The Tech Sector: Strength During Economic Morass

Luke Stewart, ITIF photo

With lackluster job reports the norm these days, there is at least one bright spot in a class of occupations that has shown remarkably robust growth during the past decade:  IT jobs.  According to the Bureau of Labor Statistics, between 2001 and 2011, more than 742,000 new IT jobs were created, an increase of 29.1 percent.  Indeed, employment in IT occupations in all industries grew more than 125 times faster than employment as a whole, which grew by only 0.2 percent during the period.

Figure 1:  Growth in IT occupation employment vs. employment in all occupations, 2001-2011

Figure 1:  Growth in IT occupation employment vs. employment in all occupations, 2001-2011

Furthermore, during the course of the Great Recession, IT jobs have grown much faster than non-IT jobs.  Between May 2007 and May 2011, while U.S. jobs shrank by -4.5 percent, IT jobs grew by 6.8 percent, contributing $37 billion to an economy that was otherwise stagnant.  Even through the recession, the growth of these IT jobs has helped a growing number of families enjoy greater financial security.  In 2011, IT workers earned $78,584 a year, 74 percent more than the average worker ($45,230).

As we look to the future we can expect more—not less—potential for IT job growth, because the U.S. economy is growing ever more dependent on IT for innovation, productivity growth, and quality of life improvements.  For example, while business investment in all forms of capital increased by only 13 percent between 2001 and 2011, investment in IT capital increased by 66 percent, more than five times faster.  New innovations are occurring regularly, from the expansion of high-speed broadband and cloud computing, to social networking technology and new kinds of mobile devices and apps.  And we see more and more breakthrough innovations every year, as evidenced by examples such as the recent releases of Microsoft’s Kinect gesture-input device and Apple’s Siri natural-language processing technology.  Indeed, a large portion of the fastest growing companies are IT-related.  In the “2011 Inc. 5000” rankings of the 5,000 fastest growing companies in the United States, more 1,140 are in the IT industry, with a three-year average growth rate of 302 percent and revenues totaling nearly $54 billion in 2011 alone.  In Deloitte’s “2011 Technology Fast 500 Ranking,” a ranking of the fastest growing high-technology firms in the United States, 330 of the 500 companies are in the IT industry.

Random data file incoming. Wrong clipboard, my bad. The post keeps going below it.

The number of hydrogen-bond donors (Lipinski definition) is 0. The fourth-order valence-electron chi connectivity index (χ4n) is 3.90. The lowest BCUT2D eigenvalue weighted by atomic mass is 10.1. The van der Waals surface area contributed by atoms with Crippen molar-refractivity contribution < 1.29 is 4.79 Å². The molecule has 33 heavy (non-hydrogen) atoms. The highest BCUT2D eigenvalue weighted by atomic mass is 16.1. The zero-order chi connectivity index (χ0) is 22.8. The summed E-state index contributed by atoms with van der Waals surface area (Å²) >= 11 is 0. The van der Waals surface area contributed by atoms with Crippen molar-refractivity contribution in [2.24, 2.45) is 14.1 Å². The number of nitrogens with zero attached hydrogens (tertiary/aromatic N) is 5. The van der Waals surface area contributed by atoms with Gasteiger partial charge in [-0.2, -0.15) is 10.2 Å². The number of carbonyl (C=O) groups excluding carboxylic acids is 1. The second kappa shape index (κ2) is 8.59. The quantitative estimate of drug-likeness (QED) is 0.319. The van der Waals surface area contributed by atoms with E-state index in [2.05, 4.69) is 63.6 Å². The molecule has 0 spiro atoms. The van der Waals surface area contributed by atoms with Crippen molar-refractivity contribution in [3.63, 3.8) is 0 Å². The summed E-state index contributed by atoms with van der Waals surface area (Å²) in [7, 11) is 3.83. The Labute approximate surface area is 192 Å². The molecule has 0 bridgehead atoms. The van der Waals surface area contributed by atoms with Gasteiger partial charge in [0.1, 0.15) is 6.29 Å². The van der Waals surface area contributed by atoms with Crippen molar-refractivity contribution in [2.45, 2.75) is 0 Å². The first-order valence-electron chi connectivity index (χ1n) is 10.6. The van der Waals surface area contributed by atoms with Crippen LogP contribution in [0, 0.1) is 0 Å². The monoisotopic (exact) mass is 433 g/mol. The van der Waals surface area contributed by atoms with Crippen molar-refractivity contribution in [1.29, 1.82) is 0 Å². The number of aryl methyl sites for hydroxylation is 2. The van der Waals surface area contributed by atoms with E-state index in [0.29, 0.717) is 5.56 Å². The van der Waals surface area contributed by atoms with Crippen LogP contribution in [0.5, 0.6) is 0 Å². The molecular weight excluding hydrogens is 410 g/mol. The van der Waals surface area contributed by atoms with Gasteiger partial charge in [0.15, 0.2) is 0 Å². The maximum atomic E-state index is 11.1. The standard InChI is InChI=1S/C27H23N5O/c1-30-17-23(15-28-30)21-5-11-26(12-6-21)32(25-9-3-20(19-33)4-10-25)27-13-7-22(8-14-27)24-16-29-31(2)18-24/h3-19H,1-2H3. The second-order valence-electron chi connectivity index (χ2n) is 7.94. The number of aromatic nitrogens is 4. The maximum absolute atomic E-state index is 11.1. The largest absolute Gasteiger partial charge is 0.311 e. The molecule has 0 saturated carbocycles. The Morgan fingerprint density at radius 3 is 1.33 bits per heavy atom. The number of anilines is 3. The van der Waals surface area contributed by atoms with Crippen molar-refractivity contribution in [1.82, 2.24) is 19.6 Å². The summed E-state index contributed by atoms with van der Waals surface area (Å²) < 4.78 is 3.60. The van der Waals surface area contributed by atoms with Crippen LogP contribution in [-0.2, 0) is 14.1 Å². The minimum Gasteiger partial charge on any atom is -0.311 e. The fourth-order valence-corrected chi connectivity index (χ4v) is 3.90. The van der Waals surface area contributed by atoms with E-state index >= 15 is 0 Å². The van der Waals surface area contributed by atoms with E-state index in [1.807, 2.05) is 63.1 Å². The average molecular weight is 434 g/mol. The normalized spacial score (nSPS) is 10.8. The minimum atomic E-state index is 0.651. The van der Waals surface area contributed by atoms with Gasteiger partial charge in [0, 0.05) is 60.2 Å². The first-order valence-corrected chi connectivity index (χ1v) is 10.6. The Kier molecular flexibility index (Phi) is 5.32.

These impressive statistics notwithstanding, it would be a mistake for policymakers to think that, simply because IT has been a jobs engine in the past, it will effortlessly continue to drive job growth in the future.  Rather, in order to sustain the growth in IT jobs, policymakers must actively address both the supply side and demand side of the IT market. 

On the supply side, for example, policymakers should overhaul and expand computer science education, particularly at the high school level, to enhance Americans' IT skills. 

On the demand side, state and local governments need to step up investments in health IT, smart grid technology, mobile commerce, intelligent transportation systems, and smart IDs to unleash the full potential of IT job growth during the coming decades.

 

Luke Stewart is an Economic Analyst with the Information Technology and Innovation Foundation.  He recently co-authored the recent report, “Looking for Jobs? Look to IT in 2012 and Beyond.”

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